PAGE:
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Implementation of Oral and Extended-Release Naltrexone for the Treatment of Emergency Department Patients With Moderate to Severe Alcohol Use Disorder: Feasibility and Initial Outcomes

Anderson, Erik S; Chamberlin, Mac; Zuluaga, Marisa; Ullal, Monish; Hawk, Kathryn; McCormack, Ryan; D'Onofrio, Gail; Herring, Andrew A
STUDY OBJECTIVE/OBJECTIVE:Despite evidence supporting naltrexone as an effective treatment for alcohol use disorder, its use in emergency department (ED) patients has not been described. We implemented a protocol that combined substance use navigation with either oral naltrexone or extended-release intramuscular naltrexone for patients with alcohol use disorder as a strategy to improve follow-up in addiction treatment after ED discharge. METHODS:In this descriptive study, we analyzed the results from adult patients discharged from the ED with moderate to severe alcohol use disorder who received either oral naltrexone or extended-release intramuscular naltrexone between May 1, 2020, and October 31, 2020, and assessed their engagement in formal addiction treatment within 30 days after discharge from the ED. RESULTS:Among 59 patients with moderate to severe alcohol use disorder who accepted naltrexone treatment, 41 received oral naltrexone and 18 received extended-release intramuscular naltrexone. The mean (SD) age of the patients was 45.2 (13.4) years; 22 patients (37.3%) were Latinx, 18 (30.5%) were Black, and 16 (27.1%) were White. Among all patients, 9 (15.3%) attended follow-up formal addiction treatment within 30 days after discharge; 5 patients (27.8%) who received extended-release intramuscular naltrexone and 4 patients (9.8%) who received oral naltrexone attended follow-up treatment within 30 days. CONCLUSION/CONCLUSIONS:We implemented a clinical protocol for ED patients with moderate to severe alcohol use disorder using oral naltrexone and extended-release intramuscular naltrexone together with substance use navigation. Identification of alcohol use disorder, a brief intervention, and initiation of naltrexone resulted in a 15% follow-up rate in formal addiction treatment. Future work should prospectively examine the effectiveness of naltrexone as well as the effect of substance use navigation for ED patients with alcohol use disorder.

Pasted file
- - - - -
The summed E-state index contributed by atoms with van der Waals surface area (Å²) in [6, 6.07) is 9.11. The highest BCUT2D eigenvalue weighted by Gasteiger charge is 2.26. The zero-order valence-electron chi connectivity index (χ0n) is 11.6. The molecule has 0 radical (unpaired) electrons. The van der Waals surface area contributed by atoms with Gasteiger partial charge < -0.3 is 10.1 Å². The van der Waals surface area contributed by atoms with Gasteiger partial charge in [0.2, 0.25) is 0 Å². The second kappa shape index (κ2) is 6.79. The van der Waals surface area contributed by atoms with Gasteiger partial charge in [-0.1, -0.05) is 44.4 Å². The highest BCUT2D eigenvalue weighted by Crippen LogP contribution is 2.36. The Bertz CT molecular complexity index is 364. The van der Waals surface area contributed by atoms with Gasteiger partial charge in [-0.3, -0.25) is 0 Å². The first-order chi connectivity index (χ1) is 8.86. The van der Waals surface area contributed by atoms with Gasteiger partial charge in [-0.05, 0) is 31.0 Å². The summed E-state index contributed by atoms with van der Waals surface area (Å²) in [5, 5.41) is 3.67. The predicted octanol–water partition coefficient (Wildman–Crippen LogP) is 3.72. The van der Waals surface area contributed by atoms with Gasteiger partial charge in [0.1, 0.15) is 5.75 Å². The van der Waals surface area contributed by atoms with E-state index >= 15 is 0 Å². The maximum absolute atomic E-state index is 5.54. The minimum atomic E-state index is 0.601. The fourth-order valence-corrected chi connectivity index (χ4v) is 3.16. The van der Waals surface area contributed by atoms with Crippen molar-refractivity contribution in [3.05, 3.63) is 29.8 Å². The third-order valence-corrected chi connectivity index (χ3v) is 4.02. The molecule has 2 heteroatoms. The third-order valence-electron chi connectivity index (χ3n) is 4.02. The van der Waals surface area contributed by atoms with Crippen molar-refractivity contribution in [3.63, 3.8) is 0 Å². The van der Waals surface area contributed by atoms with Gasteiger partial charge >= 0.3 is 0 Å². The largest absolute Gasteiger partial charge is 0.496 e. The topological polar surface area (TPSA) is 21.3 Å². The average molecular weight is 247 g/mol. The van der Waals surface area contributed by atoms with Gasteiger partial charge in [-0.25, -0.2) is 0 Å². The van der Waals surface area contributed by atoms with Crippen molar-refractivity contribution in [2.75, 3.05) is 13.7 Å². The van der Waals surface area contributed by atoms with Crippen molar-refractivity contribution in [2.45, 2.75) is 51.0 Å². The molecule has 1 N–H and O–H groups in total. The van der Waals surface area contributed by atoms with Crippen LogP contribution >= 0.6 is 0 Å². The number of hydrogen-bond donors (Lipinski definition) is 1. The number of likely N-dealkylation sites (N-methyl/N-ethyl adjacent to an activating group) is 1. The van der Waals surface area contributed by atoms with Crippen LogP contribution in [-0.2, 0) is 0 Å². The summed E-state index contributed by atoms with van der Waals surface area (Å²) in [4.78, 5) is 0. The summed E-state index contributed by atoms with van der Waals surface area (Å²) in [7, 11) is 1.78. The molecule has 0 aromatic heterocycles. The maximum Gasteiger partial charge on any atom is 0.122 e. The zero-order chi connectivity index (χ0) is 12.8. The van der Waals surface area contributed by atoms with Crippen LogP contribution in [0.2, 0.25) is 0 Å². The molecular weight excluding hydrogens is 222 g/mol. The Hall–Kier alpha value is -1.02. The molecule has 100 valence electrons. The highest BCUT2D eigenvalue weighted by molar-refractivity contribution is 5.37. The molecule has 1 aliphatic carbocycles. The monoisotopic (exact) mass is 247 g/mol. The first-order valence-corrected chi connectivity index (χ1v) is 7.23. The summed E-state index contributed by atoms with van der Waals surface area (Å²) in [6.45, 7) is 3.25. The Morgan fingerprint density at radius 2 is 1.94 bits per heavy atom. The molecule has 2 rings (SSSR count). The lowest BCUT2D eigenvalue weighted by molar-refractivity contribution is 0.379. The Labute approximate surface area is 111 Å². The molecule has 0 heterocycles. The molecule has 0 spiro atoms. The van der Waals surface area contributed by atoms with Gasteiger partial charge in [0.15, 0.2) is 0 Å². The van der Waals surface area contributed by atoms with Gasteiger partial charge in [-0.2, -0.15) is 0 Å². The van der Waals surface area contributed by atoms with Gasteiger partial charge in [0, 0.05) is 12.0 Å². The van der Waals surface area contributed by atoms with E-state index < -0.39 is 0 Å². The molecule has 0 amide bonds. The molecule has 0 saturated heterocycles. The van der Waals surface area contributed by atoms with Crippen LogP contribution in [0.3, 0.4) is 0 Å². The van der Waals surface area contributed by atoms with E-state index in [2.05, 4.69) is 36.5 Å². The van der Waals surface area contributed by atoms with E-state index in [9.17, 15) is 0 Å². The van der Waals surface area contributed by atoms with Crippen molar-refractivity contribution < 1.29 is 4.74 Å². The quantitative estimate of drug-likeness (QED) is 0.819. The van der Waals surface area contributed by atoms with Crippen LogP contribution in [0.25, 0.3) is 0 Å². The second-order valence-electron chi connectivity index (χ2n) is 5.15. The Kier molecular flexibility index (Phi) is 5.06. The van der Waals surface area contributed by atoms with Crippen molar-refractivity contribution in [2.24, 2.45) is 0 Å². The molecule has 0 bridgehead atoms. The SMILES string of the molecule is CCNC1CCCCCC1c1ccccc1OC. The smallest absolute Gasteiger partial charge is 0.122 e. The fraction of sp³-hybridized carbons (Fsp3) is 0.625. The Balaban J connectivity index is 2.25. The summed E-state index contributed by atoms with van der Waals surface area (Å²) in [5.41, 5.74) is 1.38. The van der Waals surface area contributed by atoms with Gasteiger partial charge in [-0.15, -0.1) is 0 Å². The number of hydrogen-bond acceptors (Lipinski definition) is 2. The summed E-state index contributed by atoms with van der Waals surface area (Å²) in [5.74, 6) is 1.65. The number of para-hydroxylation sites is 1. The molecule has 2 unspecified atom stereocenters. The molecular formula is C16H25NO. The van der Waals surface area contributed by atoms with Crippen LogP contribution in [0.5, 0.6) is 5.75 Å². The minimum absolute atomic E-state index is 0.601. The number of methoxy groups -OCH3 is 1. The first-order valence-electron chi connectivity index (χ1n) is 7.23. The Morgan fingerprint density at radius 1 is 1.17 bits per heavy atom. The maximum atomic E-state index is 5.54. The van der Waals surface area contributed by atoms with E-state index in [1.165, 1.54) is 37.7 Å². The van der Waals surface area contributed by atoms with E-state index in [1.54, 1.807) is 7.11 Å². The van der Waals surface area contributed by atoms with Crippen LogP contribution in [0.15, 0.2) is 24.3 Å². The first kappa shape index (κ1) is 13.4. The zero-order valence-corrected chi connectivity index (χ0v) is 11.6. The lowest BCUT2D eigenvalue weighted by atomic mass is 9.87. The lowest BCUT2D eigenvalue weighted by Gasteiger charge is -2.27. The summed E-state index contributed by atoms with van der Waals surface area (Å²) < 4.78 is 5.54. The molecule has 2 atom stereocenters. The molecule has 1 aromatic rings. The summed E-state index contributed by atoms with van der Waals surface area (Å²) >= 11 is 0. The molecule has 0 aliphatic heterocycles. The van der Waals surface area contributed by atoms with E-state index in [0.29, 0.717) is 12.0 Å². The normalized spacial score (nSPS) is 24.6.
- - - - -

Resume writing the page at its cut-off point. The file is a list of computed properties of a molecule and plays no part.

PMID: 34353648
ISSN: 1097-6760
CID: 5006002

High-Dose Buprenorphine Induction in the Emergency Department for Treatment of Opioid Use Disorder

Herring, Andrew A; Vosooghi, Aidan A; Luftig, Joshua; Anderson, Erik S; Zhao, Xiwen; Dziura, James; Hawk, Kathryn F; McCormack, Ryan P; Saxon, Andrew; D'Onofrio, Gail
Importance/UNASSIGNED:Emergency departments (EDs) sporadically use a high-dose buprenorphine induction strategy for the treatment of opioid use disorder (OUD) in response to the increasing potency of the illicit opioid drug supply and commonly encountered delays in access to follow-up care. Objective/UNASSIGNED:To examine the safety and tolerability of high-dose (>12 mg) buprenorphine induction for patients with OUD presenting to an ED. Design, Setting, and Participants/UNASSIGNED:In this case series of ED encounters, data were manually abstracted from electronic health records for all ED patients with OUD treated with buprenorphine at a single, urban, safety-net hospital in Oakland, California, for the calendar year 2018. Data analysis was performed from April 2020 to March 2021. Interventions/UNASSIGNED:ED physicians and advanced practice practitioners were trained on a high-dose sublingual buprenorphine induction protocol, which was then clinically implemented. Main Outcomes and Measures/UNASSIGNED:Vital signs; use of supplemental oxygen; the presence of precipitated withdrawal, sedation, and respiratory depression; adverse events; length of stay; and hospitalization during and 24 hours after the ED visit were reported according to total sublingual buprenorphine dose (range, 2 to >28 mg). Results/UNASSIGNED:Among a total of 391 unique patients (median [interquartile range] age, 36 [29-48] years), representing 579 encounters, 267 (68.3%) were male and 170 were (43.5%) Black. Homelessness (88 patients [22.5%]) and psychiatric disorders (161 patients [41.2%]) were common. A high dose of sublingual buprenorphine (>12 mg) was administered by 54 unique clinicians during 366 (63.2%) encounters, including 138 doses (23.8%) greater than or equal to 28 mg. No cases of respiratory depression or sedation were reported. All 5 (0.8%) cases of precipitated withdrawal had no association with dose; 4 cases occurred after doses of 8 mg of buprenorphine. Three serious adverse events unrelated to buprenorphine were identified. Nausea or vomiting was rare (2%-6% of cases). The median (interquartile range) length of stay was 2.4 (1.6-3.75) hours. Conclusions and Relevance/UNASSIGNED:These findings suggest that high-dose buprenorphine induction, adopted by multiple clinicians in a single-site urban ED, was safe and well tolerated in patients with untreated OUD. Further prospective investigations conducted in multiple sites would enhance these findings.